Got a version of Word that uses the menu interface (Word 97, Word 2000, Word 2002, or Word 2003)? This site is for you! If you use a later version of Word, visit our WordTips site focusing on the ribbon interface.
With more than 50 non-fiction books and numerous magazine articles to his credit, Allen Wyatt is an internationally recognized author. He is president of Sharon Parq Associates, a computer and publishing services company.
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Please Note: This article is written for users of the following Microsoft Word versions: 97, 2000, 2002, and 2003. If you are using a later version (Word 2007 or later), this tip may not work for you. For a version of this tip written specifically for later versions of Word, click here: Editing a Template.
A template is Word's guide for how your document and working environment should appear. Templates contain information on the toolbar, menus, macros, styles, default text, and any number of other environmental items. Editing a template is much like editing a regular document; the only difference is that the file is saved with a DOT filename extension (instead of DOC).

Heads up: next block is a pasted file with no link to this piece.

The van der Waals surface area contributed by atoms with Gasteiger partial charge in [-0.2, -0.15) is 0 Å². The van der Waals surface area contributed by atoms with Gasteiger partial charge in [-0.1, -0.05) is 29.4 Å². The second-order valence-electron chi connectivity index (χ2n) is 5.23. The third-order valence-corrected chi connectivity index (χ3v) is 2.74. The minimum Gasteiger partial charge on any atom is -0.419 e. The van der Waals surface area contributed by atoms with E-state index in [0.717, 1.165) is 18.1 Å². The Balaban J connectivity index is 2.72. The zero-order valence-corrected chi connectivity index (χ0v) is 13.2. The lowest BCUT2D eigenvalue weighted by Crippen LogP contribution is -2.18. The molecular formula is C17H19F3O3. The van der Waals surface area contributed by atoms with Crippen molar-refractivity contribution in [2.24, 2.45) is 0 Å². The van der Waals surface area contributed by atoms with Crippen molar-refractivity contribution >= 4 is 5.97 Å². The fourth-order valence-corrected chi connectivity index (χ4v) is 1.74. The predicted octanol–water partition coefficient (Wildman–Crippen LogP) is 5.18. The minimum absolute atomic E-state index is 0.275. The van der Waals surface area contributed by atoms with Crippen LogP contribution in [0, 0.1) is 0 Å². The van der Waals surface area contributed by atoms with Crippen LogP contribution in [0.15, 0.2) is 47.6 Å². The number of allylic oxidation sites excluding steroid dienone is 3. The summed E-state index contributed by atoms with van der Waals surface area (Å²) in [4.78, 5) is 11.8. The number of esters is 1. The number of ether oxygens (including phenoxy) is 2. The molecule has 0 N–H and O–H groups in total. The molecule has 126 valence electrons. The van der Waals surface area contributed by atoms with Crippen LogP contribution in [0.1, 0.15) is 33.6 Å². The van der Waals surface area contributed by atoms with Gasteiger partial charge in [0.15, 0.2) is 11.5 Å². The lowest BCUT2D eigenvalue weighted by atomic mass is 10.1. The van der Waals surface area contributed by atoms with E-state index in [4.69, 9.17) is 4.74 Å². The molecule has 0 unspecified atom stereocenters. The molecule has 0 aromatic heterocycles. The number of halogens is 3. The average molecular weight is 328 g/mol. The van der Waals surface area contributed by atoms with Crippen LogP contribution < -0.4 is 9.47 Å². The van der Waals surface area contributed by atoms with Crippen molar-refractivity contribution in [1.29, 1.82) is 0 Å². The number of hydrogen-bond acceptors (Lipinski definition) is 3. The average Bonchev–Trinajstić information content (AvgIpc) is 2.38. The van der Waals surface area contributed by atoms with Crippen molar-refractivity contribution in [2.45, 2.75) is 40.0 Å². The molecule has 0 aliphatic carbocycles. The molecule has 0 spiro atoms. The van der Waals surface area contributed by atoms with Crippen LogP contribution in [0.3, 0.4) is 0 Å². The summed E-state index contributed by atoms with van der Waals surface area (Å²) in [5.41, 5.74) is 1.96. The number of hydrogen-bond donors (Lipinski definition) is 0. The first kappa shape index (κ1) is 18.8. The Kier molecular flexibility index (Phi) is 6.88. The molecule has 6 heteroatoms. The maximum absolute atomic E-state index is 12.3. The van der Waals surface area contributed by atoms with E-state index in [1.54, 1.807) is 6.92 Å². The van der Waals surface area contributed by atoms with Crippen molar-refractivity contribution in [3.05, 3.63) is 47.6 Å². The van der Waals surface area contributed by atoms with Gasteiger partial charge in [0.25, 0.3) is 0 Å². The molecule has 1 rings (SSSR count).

To load an existing template so you can edit it, do the following:
WordTips is your source for cost-effective Microsoft Word training. (Microsoft Word is the most popular word processing software in the world.) This tip (467) applies to Microsoft Word 97, 2000, 2002, and 2003. You can find a version of this tip for the ribbon interface of Word (Word 2007 and later) here: Editing a Template.
Add a Professional Finishing Touch! Word includes great tools that allow you to add professional-grade finishing touches to your documents. You can add indexes, tables of contents, and other special tables by using the detailed information available in this volume. Check out WordTips: Indexes and Special Tables today!